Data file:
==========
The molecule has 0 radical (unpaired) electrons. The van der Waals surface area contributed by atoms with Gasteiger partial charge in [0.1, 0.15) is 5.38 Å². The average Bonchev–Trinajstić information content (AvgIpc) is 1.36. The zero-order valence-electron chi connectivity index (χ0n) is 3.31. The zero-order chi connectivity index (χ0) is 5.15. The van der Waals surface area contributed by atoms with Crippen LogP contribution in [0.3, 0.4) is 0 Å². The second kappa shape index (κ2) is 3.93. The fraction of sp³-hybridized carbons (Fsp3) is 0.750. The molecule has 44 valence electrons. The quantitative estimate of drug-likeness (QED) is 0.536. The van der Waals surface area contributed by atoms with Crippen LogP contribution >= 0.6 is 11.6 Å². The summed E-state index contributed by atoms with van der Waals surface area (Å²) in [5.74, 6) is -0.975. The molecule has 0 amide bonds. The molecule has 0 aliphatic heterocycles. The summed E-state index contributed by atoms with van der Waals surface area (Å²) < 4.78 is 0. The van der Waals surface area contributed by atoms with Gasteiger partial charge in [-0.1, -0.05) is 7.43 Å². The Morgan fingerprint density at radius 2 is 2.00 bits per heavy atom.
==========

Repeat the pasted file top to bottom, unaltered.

The molecule has 0 radical (unpaired) electrons. The van der Waals surface area contributed by atoms with Gasteiger partial charge in [0.1, 0.15) is 5.38 Å². The average Bonchev–Trinajstić information content (AvgIpc) is 1.36. The zero-order valence-electron chi connectivity index (χ0n) is 3.31. The zero-order chi connectivity index (χ0) is 5.15. The van der Waals surface area contributed by atoms with Crippen LogP contribution in [0.3, 0.4) is 0 Å². The second kappa shape index (κ2) is 3.93. The fraction of sp³-hybridized carbons (Fsp3) is 0.750. The molecule has 44 valence electrons. The quantitative estimate of drug-likeness (QED) is 0.536. The van der Waals surface area contributed by atoms with Crippen LogP contribution >= 0.6 is 11.6 Å². The summed E-state index contributed by atoms with van der Waals surface area (Å²) in [5.74, 6) is -0.975. The molecule has 0 amide bonds. The molecule has 0 aliphatic heterocycles. The summed E-state index contributed by atoms with van der Waals surface area (Å²) < 4.78 is 0. The van der Waals surface area contributed by atoms with Gasteiger partial charge in [-0.1, -0.05) is 7.43 Å². The Morgan fingerprint density at radius 2 is 2.00 bits per heavy atom.